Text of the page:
Junie Moon's face has been disfigured by ill-gotten burns, and depends on her friends and her wit to cope. She, Warren, and Arthur leave the hospital - they yearn for independence - and ... See full summary »
A young bride who comes from a rich family has a hard time adjusting to life in a boarding house with other soldiers and their wives. Her spoiled ways cause resentment from the other wives ... See full summary »
Eric Stanton (Dana Andrews), thrown off a bus for not having the fare, begins to frequent a diner called "Pop's Eats" , whose main attraction is a beautiful waitress by the name of Stella seems disinterested in Eric, he decides if he had money she would pay attention to his advances. He marries June Mills ( Alice Faye ) for her money, and stella is mysteriously murdered. Even though June Learns of Eric's dishonest plans, she still loves him. It is with her support that he investigates the killing on his own, eventually discovering the shocking identity of the real killer. Written by
Marc Andreu <firstname.lastname@example.org>
Alice Faye, married to Phil Harris and raising two young daughters, then tiring after nearly a dozen years of hectic moving-making, and disappointed with the outcome of this release, chose to leave Twentieth Century-Fox before her contract expired. Eventually, she would return to work at the studio once, playing the mother role in a bland filming of Rodgers and Hammerstein's State Fair (1962). Originally, Miss Faye had turned down the band-singer part in the more satisfying 1945 version. See more »
Among the works listed on the church reader board for June Mills's upcoming organ recital are a Stabat Mater by Beethoven and a Requiem by Brahms. Beethoven never wrote a Stabat Mater, and the only Requiem by Brahms is a massive choral work, highly unlikely to be played as an organ solo. See more »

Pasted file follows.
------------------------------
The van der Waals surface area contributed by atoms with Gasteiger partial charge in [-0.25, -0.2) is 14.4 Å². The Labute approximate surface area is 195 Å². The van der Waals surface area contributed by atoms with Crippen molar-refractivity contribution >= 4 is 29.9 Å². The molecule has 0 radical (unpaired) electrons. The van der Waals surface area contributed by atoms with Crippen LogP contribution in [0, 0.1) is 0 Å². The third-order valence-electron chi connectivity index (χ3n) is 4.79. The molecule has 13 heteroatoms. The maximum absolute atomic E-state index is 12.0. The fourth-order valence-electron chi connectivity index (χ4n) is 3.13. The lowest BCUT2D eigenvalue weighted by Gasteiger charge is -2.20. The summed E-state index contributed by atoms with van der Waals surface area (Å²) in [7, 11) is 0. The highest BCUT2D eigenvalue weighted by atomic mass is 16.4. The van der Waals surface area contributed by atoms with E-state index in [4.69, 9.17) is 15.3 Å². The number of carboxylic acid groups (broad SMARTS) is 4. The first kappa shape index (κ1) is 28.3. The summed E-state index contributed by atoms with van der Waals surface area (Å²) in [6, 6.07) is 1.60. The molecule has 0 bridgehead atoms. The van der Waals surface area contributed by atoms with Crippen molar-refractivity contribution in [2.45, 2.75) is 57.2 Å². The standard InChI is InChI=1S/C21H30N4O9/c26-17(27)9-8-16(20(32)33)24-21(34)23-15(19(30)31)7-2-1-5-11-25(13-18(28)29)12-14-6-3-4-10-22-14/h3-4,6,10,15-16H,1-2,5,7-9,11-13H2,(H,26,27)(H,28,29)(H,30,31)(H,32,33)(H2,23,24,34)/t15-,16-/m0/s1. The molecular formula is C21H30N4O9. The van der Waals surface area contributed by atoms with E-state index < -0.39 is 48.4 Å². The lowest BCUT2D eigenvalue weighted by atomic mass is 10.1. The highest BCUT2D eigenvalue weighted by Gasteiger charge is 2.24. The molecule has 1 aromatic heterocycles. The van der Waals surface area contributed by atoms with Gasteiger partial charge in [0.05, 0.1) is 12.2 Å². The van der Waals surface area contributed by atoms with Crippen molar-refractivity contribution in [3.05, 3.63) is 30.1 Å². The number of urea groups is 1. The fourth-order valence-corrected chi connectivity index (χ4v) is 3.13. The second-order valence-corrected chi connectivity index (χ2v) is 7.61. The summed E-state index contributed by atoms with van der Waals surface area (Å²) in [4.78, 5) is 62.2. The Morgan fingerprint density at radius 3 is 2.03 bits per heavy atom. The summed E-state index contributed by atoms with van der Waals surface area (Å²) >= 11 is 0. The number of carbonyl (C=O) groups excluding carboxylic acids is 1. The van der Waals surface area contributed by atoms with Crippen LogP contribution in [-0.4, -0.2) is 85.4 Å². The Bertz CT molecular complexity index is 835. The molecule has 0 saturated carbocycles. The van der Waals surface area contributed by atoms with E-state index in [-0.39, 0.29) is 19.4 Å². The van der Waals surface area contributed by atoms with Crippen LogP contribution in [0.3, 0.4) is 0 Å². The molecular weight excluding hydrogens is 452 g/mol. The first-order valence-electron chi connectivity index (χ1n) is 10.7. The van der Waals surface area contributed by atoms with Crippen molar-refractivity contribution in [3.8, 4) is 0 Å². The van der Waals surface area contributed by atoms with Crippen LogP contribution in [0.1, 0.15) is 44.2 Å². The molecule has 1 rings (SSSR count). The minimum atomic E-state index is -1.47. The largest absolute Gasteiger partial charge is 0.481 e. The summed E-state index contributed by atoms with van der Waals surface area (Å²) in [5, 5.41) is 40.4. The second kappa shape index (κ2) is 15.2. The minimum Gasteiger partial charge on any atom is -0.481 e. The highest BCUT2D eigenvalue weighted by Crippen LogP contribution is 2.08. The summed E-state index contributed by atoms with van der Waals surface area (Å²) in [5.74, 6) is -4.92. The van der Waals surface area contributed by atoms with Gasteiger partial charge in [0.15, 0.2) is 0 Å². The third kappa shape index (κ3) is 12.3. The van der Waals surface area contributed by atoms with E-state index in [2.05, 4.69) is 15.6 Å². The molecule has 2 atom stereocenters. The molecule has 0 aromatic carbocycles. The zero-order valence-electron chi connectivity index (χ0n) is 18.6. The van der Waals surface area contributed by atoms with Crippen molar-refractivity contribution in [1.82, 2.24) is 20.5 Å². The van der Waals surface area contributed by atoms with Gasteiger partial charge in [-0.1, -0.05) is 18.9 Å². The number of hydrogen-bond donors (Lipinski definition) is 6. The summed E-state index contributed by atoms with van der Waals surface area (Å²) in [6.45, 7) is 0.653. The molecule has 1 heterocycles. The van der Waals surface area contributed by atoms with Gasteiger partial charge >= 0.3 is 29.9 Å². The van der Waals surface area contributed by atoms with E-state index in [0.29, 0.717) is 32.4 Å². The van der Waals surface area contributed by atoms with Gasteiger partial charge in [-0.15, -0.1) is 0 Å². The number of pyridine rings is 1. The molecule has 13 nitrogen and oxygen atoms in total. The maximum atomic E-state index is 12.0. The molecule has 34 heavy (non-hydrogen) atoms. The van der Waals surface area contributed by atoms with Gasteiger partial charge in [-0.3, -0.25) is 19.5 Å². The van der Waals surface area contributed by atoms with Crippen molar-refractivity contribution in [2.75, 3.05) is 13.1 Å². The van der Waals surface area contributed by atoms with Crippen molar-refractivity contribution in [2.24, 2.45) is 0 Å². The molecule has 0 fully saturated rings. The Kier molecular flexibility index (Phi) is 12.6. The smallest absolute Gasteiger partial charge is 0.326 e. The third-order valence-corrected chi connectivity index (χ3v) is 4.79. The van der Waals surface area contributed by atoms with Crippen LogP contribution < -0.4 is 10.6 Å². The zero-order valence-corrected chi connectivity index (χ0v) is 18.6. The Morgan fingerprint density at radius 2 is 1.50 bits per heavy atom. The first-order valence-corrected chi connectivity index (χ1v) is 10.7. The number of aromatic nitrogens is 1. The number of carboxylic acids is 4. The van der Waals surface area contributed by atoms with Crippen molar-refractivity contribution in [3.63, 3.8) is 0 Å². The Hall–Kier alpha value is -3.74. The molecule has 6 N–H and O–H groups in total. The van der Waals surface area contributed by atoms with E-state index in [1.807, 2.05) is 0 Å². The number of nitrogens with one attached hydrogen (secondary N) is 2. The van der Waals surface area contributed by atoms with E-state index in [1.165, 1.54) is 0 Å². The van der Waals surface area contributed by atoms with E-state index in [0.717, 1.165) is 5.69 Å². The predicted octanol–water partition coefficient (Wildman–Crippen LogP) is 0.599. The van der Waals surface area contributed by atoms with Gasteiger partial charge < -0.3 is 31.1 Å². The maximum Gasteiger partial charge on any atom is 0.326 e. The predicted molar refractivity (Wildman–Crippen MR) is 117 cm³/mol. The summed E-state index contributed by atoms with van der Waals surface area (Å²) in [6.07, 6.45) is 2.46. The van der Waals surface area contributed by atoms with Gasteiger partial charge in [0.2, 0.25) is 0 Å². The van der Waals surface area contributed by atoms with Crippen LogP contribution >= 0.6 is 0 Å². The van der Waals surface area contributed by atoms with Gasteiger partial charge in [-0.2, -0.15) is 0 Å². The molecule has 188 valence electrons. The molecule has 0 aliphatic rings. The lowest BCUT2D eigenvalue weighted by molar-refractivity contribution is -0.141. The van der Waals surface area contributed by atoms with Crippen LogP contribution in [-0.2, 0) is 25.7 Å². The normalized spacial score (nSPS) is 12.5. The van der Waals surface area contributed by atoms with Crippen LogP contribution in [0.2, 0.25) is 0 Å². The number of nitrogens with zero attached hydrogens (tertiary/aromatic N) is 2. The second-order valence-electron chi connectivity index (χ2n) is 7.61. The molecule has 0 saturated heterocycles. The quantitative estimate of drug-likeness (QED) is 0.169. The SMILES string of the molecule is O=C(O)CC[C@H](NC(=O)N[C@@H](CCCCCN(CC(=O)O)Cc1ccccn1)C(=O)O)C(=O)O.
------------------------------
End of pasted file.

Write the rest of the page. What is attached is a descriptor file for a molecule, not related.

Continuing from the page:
Twenty-one, the Stork Club, that's where you belong - smothered in mink!
And do you see me with a ring on my finger? Someone to give me a home?
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All The Elements Are There But It Doesn't Really Work
The star player is Alice Faye. She gives a superb, if slightly overstated, performance. This is the only movie of hers I've seen, as musicals are generally not my thing. Here she is vulnerable but strong and exceptionally appealing.
The rest of the cast is good to excellent also. Charles Bickford is superb in a somewhat formulaic role. Dana Andrews gives a performance he gave often but that is good. Ann Revere is properly menacing as Faye's older sister who doesn't approve of what she's doing.
Linda Darnell is good but something isn't right about her. Maybe I prefer seeing her in a more favorable light. She was such a charming, beautiful actress, it's hard to think of her as a bad girl. And, essentially, that's what she plays here. Who wants to think of her as calculating and cold-blooded? The real star of "Fallen Angel" is its atmosphere. We have the usual drifter, a somewhat incongruous big-city cop, and the usual smalltime denizens in the small town where it takes place. A mood of doom hangs over this town and we sense that from the very beginning.
The cinematography is first-rate. The script is a little predictable but very literate.
It's not "Laura" and, though the public at the time may have expected it to be, I don't. But it falls short of the top rung of noir. And yet -- It will haunt anyone who sees it. It's not easy to shake off.
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